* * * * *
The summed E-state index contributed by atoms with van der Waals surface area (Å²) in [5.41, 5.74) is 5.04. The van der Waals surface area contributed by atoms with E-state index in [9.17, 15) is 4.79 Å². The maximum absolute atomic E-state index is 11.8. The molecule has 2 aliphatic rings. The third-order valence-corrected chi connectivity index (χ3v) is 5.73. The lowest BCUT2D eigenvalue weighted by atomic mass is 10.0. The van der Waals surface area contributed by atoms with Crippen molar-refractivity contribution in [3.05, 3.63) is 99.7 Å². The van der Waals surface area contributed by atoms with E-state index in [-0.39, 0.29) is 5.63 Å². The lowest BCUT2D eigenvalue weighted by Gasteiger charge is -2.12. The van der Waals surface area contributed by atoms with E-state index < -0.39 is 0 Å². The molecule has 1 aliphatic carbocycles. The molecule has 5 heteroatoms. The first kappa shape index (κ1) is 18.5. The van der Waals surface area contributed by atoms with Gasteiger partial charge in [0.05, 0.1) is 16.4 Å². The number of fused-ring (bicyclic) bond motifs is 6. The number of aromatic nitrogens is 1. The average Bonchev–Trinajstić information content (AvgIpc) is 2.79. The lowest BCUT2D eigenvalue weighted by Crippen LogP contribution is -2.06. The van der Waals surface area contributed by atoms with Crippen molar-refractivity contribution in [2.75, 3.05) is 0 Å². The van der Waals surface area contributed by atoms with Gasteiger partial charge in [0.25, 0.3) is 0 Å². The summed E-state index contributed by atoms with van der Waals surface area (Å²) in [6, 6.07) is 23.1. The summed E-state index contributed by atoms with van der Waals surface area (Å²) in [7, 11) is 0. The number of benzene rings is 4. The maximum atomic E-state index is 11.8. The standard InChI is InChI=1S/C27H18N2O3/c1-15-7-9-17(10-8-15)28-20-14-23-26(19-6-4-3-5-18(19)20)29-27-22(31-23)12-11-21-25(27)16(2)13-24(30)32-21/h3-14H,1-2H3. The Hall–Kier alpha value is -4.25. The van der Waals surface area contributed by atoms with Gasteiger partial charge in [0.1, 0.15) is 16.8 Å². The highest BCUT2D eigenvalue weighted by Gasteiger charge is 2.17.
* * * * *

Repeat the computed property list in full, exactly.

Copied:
The summed E-state index contributed by atoms with van der Waals surface area (Å²) in [5.41, 5.74) is 5.04. The van der Waals surface area contributed by atoms with E-state index in [9.17, 15) is 4.79 Å². The maximum absolute atomic E-state index is 11.8. The molecule has 2 aliphatic rings. The third-order valence-corrected chi connectivity index (χ3v) is 5.73. The lowest BCUT2D eigenvalue weighted by atomic mass is 10.0. The van der Waals surface area contributed by atoms with Crippen molar-refractivity contribution in [3.05, 3.63) is 99.7 Å². The van der Waals surface area contributed by atoms with E-state index in [-0.39, 0.29) is 5.63 Å². The lowest BCUT2D eigenvalue weighted by Gasteiger charge is -2.12. The van der Waals surface area contributed by atoms with E-state index < -0.39 is 0 Å². The molecule has 1 aliphatic carbocycles. The molecule has 5 heteroatoms. The first kappa shape index (κ1) is 18.5. The van der Waals surface area contributed by atoms with Gasteiger partial charge in [0.05, 0.1) is 16.4 Å². The number of fused-ring (bicyclic) bond motifs is 6. The number of aromatic nitrogens is 1. The average Bonchev–Trinajstić information content (AvgIpc) is 2.79. The lowest BCUT2D eigenvalue weighted by Crippen LogP contribution is -2.06. The van der Waals surface area contributed by atoms with Crippen molar-refractivity contribution in [2.75, 3.05) is 0 Å². The van der Waals surface area contributed by atoms with Gasteiger partial charge in [0.25, 0.3) is 0 Å². The summed E-state index contributed by atoms with van der Waals surface area (Å²) in [6, 6.07) is 23.1. The summed E-state index contributed by atoms with van der Waals surface area (Å²) in [7, 11) is 0. The number of benzene rings is 4. The maximum atomic E-state index is 11.8. The standard InChI is InChI=1S/C27H18N2O3/c1-15-7-9-17(10-8-15)28-20-14-23-26(19-6-4-3-5-18(19)20)29-27-22(31-23)12-11-21-25(27)16(2)13-24(30)32-21/h3-14H,1-2H3. The Hall–Kier alpha value is -4.25. The van der Waals surface area contributed by atoms with Gasteiger partial charge in [0.1, 0.15) is 16.8 Å². The highest BCUT2D eigenvalue weighted by Gasteiger charge is 2.17.